Wend your way to the writing section of any half-decent bookshop, and you will find several books on the correct way to use English. I even have a few myself, as you can see from the photo. A brief perusal of the ones in the shop will persuade you that these tomes come in several categories:
Worthy and boring.
Worthy and interesting.
Worthy, interesting and humorous.
Useless and boring.
Useless, boring and probably incorrect.
Useless, boring, incorrect and written by someone who has no particular authority in this area, unless speaking and writing in English are enough.
Until now, the only book I’ve found in the third category has been Collins’ Writing Guide. However, I now find myself having to add an eighth category:
Worthy, interesting, humorous and readable in the sense of making you want to read it from cover to cover.
The author, Benjamin Dreyer, has been a copy editor at Penguin Random House in the USA for a couple of decades. Just in case that mention of America puts you off, don’t allow it to: this is the UK edition.
The humour comes through right from the start, with the author speaking to the reader, in effect. This is especially the case in the footnotes, such as this one, occasioned by his allusion to working with a famous film director:
It’s not name-dropping if I don’t drop the name, right?
The footnotes are worth mentioning in themselves: they remind me of the essays of David Foster Wallace. Wallace even has footnotes within the footnotes, and so does Dreyer (once, I think, but that still counts).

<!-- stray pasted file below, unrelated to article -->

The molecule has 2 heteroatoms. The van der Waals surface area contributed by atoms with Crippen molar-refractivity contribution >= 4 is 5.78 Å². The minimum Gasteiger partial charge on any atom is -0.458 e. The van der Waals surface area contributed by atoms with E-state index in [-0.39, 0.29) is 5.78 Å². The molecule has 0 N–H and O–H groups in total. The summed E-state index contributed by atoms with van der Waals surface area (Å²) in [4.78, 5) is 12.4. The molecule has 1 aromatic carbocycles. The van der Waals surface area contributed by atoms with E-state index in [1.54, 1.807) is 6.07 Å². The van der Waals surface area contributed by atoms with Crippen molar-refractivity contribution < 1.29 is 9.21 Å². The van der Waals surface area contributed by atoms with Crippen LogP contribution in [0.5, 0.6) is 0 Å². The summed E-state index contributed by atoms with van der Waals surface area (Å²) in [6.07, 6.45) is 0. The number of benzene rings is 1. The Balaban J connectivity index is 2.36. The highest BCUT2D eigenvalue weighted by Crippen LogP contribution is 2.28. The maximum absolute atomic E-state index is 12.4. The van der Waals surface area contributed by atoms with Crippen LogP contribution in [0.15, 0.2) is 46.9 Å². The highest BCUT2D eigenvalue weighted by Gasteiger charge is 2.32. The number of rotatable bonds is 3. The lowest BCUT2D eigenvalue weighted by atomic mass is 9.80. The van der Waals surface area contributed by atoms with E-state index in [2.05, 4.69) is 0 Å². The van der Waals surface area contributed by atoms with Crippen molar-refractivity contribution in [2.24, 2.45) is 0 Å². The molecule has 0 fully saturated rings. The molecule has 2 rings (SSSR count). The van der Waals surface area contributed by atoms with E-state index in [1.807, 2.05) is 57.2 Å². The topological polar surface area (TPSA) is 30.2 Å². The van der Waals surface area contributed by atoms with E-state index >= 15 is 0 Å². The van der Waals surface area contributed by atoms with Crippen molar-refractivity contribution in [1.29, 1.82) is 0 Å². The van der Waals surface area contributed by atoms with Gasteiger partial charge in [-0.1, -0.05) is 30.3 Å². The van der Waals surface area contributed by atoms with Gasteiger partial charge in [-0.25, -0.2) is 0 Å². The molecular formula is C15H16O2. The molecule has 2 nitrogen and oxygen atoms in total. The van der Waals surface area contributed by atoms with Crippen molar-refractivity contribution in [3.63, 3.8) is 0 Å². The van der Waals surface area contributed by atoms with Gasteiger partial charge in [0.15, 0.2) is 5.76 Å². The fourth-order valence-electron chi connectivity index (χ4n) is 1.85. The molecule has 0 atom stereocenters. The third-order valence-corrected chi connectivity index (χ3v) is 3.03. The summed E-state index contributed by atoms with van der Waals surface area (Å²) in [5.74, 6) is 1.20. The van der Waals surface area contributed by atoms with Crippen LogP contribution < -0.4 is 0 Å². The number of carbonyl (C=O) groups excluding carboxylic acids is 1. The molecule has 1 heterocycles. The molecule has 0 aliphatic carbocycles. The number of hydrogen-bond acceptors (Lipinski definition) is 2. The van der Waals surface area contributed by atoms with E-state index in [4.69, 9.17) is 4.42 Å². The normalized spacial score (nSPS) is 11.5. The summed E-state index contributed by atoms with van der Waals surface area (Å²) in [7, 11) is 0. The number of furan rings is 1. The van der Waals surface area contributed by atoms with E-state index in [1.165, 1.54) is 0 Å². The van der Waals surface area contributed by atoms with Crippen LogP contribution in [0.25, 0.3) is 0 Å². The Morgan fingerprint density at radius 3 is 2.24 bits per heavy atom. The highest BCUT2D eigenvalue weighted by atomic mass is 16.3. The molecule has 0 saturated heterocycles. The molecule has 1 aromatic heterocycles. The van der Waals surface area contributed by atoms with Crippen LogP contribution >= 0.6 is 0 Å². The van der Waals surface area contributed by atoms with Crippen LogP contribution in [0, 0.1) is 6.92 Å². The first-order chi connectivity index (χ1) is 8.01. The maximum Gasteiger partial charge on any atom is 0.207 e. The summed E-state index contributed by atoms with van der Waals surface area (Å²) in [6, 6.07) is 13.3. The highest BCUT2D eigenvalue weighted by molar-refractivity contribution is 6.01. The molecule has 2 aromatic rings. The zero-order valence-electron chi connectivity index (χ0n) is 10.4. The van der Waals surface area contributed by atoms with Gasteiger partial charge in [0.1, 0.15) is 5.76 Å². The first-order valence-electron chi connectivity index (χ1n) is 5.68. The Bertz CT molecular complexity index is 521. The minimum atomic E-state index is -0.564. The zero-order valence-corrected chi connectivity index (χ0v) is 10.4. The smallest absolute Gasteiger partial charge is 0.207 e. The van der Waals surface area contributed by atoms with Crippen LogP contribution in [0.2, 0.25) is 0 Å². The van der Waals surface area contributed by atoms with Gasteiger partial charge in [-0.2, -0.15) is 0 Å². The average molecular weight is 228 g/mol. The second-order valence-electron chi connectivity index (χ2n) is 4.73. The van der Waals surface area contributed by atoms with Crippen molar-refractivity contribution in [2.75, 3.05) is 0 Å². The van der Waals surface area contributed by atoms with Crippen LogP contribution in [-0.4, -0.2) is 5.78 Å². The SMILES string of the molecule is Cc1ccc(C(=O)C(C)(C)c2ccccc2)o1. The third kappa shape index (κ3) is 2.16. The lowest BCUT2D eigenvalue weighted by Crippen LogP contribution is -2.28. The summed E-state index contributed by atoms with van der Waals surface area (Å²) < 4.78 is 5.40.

It’s not just the humour that raises this book above the average, and makes sections such as the easily-confused words bearable. Being a copy editor, Dreyer suggests ways in which you can change your sentences to avoid certain words (such as “very”) or dreadful convolutions. Moreover, he isn’t a pedant in the sense of insisting on rules that were never rules (for English) in the first place, such as the non-splitting of infinitives.
I’m not sure about a couple of his injunctions though, the ones pertaining to the capitalisation of the first letter after a colon, and when to use single as opposed to double quotation marks. He may be theoretically correct, but different people and indeed different countries have different views. Ingrained habits are difficult to break.
Dreyer’s English is not the only style guide you will need — indeed, the author himself recommends a couple of standard books. However, it is one that you will find yourself reaching for to clarify something — or when you need a bit of light relief from your own literary efforts!
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